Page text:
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The ruling means that innocent insured parties cannot claim against unnamed at-fault drivers
A Supreme Court ruling in favour of LV= in respect to the recovery of damages from an unnamed driver has divided opinion.
The case relates to an accident that took place in 2013. Bianca Cameron’s car was involved in a non-fault accident with a Nissan Micra, whose driver left the scene without stopping or reporting the incident to the police.
The registered owner of the vehicle, Naveed Hussain, was later traced but refused to identify the driver. It transpired that Hussain was not insured to drive the vehicle, which itself was insured with LV=, with a different name given.
Cameron at first tried to sue Hussain, but then amended her claim to include LV= in an attempt to receive a declaration that the insurer would meet the judgement against the registered owner, Hussain.
Initial judgement was awarded to LV=, but Cameron won an appeal against that decision with the appeal court ruling that ‘the court had a discretion to permit an unknown person to be sued whenever justice required it and that an alternative right of claim against the Motor Insurance Bureau (“MIB”) was irrelevant’.
Today’s Supreme Court ruling however overturned the appeal and reinstated the initial judgement made against Cameron, determining that she had alternative recourse to claim via the MIB.
LV=’s GI claims director Martin Milliner welcomed the decision but was scathing against its premise. “We’re extremely pleased that common sense has prevailed today and the Supreme Court has allowed our appeal. Although the case in question was a low value motor claim, the claimant’s arguments sought to drive a coach and horses through UK law.
“If this blatant attack on the MIB Untraced Drivers Agreement had been successful then it would have created a “fraudsters charter” that could have been abused by criminals for a safe passage through the judicial system.
“Even at this stage it’s unclear why this case got so far, when the claimant could have utilised the mechanisms already in place to recoup losses after an unknown driver incident. We can only speculate as to why.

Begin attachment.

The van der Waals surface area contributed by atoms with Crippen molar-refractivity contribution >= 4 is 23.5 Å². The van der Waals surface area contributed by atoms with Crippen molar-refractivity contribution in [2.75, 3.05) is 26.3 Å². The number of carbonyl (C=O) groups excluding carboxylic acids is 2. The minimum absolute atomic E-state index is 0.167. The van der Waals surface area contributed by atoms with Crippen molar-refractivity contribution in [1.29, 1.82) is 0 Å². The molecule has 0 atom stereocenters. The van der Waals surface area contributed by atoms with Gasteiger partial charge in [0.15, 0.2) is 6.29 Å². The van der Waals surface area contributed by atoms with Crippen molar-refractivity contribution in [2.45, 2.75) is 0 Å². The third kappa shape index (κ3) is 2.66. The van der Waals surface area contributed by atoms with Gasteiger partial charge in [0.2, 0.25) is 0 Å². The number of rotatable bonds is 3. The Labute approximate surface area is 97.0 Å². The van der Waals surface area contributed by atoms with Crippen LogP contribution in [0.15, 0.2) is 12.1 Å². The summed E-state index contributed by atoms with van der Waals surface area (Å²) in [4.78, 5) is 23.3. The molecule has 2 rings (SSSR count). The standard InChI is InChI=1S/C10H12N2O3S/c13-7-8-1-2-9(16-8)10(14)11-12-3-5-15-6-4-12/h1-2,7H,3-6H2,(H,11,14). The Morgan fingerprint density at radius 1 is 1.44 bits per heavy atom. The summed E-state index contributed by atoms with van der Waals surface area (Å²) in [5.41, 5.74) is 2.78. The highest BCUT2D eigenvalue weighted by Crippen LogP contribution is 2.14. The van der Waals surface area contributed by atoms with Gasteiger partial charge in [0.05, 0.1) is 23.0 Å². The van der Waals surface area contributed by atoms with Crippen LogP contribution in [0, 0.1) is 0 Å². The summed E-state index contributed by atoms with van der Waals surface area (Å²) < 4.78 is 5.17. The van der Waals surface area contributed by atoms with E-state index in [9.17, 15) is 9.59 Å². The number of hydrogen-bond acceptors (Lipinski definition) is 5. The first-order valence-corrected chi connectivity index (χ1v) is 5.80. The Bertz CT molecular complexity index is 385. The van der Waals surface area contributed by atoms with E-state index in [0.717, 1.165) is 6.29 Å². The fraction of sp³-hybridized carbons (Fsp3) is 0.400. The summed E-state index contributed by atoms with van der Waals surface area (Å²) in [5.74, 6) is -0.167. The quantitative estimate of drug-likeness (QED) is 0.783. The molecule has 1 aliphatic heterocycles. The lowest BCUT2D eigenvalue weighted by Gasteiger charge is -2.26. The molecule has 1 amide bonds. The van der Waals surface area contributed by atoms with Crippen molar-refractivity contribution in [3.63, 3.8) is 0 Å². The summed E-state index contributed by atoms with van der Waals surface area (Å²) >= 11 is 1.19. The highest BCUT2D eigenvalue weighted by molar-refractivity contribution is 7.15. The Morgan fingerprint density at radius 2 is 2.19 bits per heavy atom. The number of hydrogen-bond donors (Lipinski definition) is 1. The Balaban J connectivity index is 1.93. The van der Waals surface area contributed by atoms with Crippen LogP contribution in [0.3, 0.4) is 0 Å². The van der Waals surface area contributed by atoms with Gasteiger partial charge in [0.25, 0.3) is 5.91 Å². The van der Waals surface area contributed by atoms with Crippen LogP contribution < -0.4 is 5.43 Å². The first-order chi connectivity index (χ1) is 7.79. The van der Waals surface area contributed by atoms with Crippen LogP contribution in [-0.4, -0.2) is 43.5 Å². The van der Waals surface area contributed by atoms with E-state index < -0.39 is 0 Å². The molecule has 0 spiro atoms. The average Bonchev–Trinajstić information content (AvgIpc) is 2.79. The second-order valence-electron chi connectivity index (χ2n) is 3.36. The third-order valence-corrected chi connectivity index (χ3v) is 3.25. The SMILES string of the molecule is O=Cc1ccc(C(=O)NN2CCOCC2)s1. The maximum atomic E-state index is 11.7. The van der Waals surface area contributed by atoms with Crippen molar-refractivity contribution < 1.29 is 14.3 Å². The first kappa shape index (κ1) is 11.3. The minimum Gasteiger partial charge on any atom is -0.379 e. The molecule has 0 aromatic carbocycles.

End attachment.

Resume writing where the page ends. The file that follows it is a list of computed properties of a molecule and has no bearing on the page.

“The concept that insurers could have been liable to satisfy judgments against unidentified defendants, without an opportunity to investigate the claim, could have had grave consequences for the industry and its customers.”
However, Rachel di Clemente, director of legal services at law firm Minster Law claimed the ruling set an unwelcome precedent for innocent insureds injured in accidents.
“We welcome further clarity given to this issue by the Supreme Court, and their reasoning, in favour of the defendant, is understandable.
“However, for insurers there is an element of heads we win, tails you lose where claimants are concerned, and while the law has been clarified, injured people may be disadvantaged as a result.
“The decision, which focuses on the issue of commencing proceedings against unnamed defendants, favours insurers over the claimant, in this case the innocent non-fault driver. This is because the insurer benefits from the vehicle owner’s decision to refuse to answer a simple question: ‘Who was driving your car?’
“We remain concerned, therefore, that the innocent party will be unable to recover damages directly from an insurer, even though the vehicle was insured and the owner of that vehicle was aware of the driver’s identity, but refused to share that information.
“As a consequence, the innocent party will have to seek redress via the MIB ‘untraced scheme,’ which lengthens the process, creates less control of their claim, and risks their damages being impacted by the MIB’s cap on damages, or less advantageous funding terms from solicitors, so reducing their eventual damages.”
Will Balfry, a member of the Forum of Insurance Lawyers motor SFT team commented: “This is a sensible decision which will provide clarity to the market. It will limit the number of claims made outside the untraced drivers agreement and reduce costs accordingly.
”The stack of claims stayed pending the outcome of the appeal will now have to be discontinued unless further evidence has come to light identifying the driver.
“The judgment this morning will allay concerns around fraud – the previous decision from the Court of Appeal left insurers open to an increase in fraudulent claims against unknown drivers in staged accidents.”
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